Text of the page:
For Psychophysiology, we have a range of equipment for use in biological and cognitive psychology. Amongst the available equipment are two polygraph systems (BioPac) for ECG, GSR, EMG and other physiological measurement, a transcranial direct current stimulation (tDCS) system for cognitive neuroscience, a Tobii 1750 Eye Tracker for eye movement detection during behavioural tasks, Actiwatches (~50) for use in the objective long-term measurement of activity, sleep and circadian rhythms and a Dynamap system for monitoring heart rate and blood pressure. The department has also recently acquired a Transcranial Magnetic Stimulation (TMS) system with NeuroNavigation for brain stimulation studies in cognitive neuroscience. The department has a number of facilities for behavioural neuroscience, including a rodent behaviour laboratory equipped for conducting various learning and behavioural paradigms. The laboratory is equipped for Morris Water Maze investigations of spatial memory (via an EthoVision tracking system), as well as a number of other tests (eight arm radial maze, elevated plus maze, tail suspension test, forced swim test, open field test, sucrose preference test, open field test). The department has recently acquired a system for the wireless recoding of EEG in freely behaving rodents to further enhance capacity in behavioural neuroscience. The department also has a separate facility for examining circadian rhythms in behaviour in rodents and has access to a number of operant chambers for small rodents. In addition, there is a dedicated “wet” laboratory for neuroscience and biological psychology. This lab includes facilities for immunohistochemistry of brain tissue, specialised equipment for measurement of circadian rhythms at the genetic level, microscopy, electrophysiological recording, biochemical analysis and a plate reader for hormone assays. The research hardware in the department is supported by a number of software packages, including: E-Prime, PsyScope and InQuist for building experiments; Qualtrics for on-line data gathering; SPSS and Matlab, R for data analysis; and MAX-QDA and WeftQDA for qualitative analysis.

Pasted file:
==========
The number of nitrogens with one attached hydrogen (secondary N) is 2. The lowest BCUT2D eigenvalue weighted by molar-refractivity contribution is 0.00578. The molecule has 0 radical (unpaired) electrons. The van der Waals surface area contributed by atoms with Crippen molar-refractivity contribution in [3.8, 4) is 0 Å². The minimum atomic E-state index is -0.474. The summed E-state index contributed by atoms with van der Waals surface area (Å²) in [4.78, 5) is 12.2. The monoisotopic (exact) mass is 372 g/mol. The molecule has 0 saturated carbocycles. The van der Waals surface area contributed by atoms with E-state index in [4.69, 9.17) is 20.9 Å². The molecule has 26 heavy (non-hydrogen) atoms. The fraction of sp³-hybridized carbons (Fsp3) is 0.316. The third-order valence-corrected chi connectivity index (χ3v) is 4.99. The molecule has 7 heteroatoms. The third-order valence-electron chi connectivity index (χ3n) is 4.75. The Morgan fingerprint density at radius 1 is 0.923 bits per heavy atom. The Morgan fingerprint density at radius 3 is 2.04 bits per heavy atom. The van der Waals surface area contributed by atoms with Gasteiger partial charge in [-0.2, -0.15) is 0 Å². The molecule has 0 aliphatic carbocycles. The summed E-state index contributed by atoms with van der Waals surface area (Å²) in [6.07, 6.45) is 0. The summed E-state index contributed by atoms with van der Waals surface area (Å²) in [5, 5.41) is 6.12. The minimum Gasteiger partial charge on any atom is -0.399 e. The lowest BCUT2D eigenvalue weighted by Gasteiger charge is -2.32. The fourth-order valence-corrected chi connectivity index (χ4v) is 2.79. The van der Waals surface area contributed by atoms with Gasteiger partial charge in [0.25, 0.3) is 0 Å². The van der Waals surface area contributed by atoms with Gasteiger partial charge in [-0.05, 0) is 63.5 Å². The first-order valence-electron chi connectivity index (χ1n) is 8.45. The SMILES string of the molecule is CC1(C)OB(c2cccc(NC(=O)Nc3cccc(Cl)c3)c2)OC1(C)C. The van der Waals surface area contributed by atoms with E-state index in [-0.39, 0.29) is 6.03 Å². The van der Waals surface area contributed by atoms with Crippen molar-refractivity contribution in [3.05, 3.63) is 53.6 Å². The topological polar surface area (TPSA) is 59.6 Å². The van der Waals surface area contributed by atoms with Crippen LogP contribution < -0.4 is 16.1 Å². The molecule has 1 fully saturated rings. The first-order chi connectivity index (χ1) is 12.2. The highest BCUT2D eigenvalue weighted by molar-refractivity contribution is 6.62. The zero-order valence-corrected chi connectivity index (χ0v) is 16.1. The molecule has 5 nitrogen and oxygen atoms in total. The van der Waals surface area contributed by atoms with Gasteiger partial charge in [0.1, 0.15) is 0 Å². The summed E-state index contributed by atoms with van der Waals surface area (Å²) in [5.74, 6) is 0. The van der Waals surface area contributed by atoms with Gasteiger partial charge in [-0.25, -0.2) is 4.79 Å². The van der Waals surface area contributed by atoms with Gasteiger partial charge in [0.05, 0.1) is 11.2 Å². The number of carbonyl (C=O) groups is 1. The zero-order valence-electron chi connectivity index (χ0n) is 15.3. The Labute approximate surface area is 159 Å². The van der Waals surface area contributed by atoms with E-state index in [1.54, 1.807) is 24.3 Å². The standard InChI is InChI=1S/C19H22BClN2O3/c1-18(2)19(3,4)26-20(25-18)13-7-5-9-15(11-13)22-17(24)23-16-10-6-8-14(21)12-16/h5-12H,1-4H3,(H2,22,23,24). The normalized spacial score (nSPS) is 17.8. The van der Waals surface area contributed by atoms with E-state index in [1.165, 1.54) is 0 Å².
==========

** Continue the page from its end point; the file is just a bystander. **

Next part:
Illustrative examples of influence and impact across the four departmental research themes